Remember Your "Why"

Spencer Moeller

I firmly believe the majority of success in football can be boiled down to the experiences we undergo in our teenage years.

If you're between the ages of 14-19 years old, you’re most likely living in the moment; naive to the impact your decisions will have on your future self. 

You have difficulty envisioning a life where there is anything but prosperity, success and material abundance. 

You envision, you think, you dream, but the actions required to possess a 1% career are fleeting at best. 

Let’s rewind to a 13-year old Spencer who was watching the 2008 Olympics convincing himself he was going to be playing in the 2012 London games. The fans, stadiums, the competition were all that mattered.

Delusion… Yes, I agree with you. 

But driven by the unknown and motivated to become someone who I didn’t yet deserve to be.

Blind ignorance, sure, but let’s be clear…

They say there are 2 ways to be fooled in this game. One is to believe what isn’t true; the other is to refuse to believe what is true.

However, I propose a third… Doing something everyday that has proven to be true for another player, and believing it will lead to the same outcome for you in the future.

No path is the same, no single journey leads to the same destination for all.

Fast forward 3 years and I convinced myself if I trained 5 days a week, made the right connections, marketed myself appropriately, I would somehow find myself on a professional team after high school. 

Doing the same thing(s) that resulted in the success of another individual and assuming the same outcome for yourself only makes the climb more painful when you fall from your glass throne.

At 19-years old I had just left my first college program, failed to make a transfer over the summer and found myself back home in Florida for 6 months to figure out where my football career stood.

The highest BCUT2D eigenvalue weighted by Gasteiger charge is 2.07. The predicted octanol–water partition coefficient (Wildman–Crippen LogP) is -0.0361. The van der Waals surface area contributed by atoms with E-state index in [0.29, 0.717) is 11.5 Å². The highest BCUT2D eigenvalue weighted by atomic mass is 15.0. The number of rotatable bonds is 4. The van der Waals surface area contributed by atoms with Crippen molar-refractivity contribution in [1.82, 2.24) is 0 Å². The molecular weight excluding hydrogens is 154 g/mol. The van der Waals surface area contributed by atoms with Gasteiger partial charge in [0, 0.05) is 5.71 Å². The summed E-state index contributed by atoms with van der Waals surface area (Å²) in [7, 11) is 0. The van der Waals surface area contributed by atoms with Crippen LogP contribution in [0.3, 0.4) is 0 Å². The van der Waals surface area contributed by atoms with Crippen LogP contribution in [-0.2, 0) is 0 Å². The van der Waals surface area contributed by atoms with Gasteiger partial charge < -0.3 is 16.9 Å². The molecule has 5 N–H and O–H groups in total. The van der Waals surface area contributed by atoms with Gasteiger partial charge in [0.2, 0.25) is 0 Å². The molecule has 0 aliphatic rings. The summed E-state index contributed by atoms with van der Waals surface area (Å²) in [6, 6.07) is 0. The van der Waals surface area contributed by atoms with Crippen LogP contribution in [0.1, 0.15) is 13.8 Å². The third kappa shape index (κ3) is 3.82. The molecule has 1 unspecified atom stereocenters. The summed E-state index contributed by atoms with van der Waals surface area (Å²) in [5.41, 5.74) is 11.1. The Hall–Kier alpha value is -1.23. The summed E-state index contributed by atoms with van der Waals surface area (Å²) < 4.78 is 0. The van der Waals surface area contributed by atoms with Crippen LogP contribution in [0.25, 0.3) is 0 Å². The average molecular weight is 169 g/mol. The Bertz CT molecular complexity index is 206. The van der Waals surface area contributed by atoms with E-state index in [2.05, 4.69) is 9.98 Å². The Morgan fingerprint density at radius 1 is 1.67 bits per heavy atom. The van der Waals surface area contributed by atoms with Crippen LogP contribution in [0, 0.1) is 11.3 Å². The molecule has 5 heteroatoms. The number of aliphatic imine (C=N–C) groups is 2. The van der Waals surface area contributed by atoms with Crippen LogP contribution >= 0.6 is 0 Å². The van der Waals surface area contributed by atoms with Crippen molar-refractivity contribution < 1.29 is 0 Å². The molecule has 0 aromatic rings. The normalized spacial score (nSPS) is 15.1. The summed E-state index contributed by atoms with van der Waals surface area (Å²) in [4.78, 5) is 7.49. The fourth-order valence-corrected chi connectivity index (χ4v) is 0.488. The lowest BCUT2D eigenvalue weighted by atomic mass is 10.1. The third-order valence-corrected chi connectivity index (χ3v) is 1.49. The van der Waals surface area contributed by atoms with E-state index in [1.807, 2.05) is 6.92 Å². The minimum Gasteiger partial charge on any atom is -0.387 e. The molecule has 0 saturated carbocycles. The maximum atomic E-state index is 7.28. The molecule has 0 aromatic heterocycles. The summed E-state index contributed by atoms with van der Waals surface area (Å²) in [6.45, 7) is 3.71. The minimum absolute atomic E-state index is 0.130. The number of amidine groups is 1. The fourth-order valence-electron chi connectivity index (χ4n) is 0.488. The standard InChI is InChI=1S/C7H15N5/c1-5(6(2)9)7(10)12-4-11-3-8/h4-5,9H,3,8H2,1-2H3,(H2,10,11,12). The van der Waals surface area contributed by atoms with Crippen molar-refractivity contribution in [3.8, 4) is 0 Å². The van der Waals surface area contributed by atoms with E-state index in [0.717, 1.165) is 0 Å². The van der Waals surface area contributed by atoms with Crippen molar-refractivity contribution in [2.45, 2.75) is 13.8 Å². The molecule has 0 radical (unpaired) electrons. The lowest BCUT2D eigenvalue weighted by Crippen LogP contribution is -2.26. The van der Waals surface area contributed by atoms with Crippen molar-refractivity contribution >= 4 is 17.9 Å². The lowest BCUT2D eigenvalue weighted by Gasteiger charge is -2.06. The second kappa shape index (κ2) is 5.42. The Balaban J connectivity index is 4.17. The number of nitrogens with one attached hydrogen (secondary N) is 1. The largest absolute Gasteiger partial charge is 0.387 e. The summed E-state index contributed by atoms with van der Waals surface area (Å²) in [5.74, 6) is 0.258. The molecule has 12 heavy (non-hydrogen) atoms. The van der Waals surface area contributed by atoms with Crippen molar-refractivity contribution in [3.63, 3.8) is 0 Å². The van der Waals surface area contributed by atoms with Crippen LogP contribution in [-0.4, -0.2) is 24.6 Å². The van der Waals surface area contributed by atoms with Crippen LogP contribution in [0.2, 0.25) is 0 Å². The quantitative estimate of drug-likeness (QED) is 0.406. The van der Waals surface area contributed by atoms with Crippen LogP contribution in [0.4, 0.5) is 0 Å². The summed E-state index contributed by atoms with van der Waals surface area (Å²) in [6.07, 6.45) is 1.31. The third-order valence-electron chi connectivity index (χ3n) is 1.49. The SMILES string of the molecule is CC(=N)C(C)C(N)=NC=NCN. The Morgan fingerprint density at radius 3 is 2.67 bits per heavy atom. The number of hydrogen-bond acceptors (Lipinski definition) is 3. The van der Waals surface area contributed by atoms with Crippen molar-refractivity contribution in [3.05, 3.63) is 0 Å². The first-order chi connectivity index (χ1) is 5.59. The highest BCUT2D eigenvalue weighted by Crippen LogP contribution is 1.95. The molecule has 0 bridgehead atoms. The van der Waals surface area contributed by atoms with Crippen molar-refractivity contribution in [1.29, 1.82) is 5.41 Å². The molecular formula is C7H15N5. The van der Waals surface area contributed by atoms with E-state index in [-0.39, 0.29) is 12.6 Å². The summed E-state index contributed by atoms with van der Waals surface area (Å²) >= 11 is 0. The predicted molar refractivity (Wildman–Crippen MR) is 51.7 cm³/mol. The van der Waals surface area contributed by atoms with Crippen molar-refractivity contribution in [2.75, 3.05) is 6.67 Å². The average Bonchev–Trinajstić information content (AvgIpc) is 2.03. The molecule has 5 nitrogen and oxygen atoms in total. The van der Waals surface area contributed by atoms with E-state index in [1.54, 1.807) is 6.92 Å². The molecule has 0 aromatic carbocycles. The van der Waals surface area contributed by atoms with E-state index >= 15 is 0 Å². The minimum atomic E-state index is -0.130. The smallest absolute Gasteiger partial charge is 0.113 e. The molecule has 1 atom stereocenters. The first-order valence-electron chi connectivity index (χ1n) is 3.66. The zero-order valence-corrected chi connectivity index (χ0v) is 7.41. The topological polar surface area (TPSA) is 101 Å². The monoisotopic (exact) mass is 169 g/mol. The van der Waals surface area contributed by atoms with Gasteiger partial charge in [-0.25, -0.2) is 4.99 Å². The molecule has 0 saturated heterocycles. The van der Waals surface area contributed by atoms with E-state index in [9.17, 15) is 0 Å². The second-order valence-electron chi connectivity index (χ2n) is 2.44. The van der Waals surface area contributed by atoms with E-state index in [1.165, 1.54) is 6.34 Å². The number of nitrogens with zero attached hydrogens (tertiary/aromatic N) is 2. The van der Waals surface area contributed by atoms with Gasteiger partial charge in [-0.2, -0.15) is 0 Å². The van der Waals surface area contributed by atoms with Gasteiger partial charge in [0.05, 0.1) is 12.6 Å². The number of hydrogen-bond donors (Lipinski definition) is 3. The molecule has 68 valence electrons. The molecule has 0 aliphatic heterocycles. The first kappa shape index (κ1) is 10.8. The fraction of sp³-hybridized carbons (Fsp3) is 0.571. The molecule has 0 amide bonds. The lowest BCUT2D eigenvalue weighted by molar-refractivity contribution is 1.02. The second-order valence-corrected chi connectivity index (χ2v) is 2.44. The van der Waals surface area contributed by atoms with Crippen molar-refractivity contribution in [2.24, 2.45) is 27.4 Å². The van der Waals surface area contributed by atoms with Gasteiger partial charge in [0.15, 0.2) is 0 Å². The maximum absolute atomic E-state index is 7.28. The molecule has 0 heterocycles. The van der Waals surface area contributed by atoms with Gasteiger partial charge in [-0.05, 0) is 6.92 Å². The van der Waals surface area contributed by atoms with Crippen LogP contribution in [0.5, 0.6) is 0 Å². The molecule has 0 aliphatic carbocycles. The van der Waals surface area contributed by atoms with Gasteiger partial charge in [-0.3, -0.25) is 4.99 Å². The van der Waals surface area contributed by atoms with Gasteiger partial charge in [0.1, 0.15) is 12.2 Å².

I believe we all have conversations in our teenage years that change everything for us…

Whether you choose to recognize them at the time or not is irrelevant as they will inevitably have a strong impact on your career in the years to come.

I have always had differences with my parents, specifically in the years following high school graduation. 

Although our opinions regarding success, football, religion and wealth creation are very different even to this day, the respect for each other is now mutual.

On August 12th, 2014 my father told me something that would fundamentally alter the reasons why I continued playing football.

The conversation ended with, "You're going fucking nowhere in life… You're going to to be a nobody and you have no future in football."

In one conversation the reason for playing completely switched… It went from outside entities controlling my motivation, to internal affliction laying the foundation for purpose and reason again.

Although hate can only fuel the fire temporarily, it allows for the logical evaluation of why you’re continuing to pursue a dream where 99% of those who try end up failing.

Remembering why you still play this game, why you still decide to put on the boots even after dozens of rejections, countless injuries and years of blood, sweat and tears, will allow you the longevity to pursue your goal regardless of what this game may throw your way.

The goal shouldn't be to play at the highest level possible…

The goal should be to play for the right reasons, for as long as possible.



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    안전 카지노사이트_
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  • Stephen Flora

    Couldn’t agree with this post more. I remember having an almost identical conversation that you had with your dad with my ex-girlfriend… I had just been cut from my first college team and had absolutely no idea or direction where I was going but I still continued to train every day… one day I went to play indoor and she said to me “why do you even go? You know you’re never going to make it anywhere with soccer…” along with more that I don’t remember word for word.

    That mixed with the getting cut from my first college team really set a fire under me and whether it was for good or for bad it definitely shaped the rest of my college years and after.

    Ironically I signed my first contract with a pro indoor team, so all of those days training or playing indoor did pay off.

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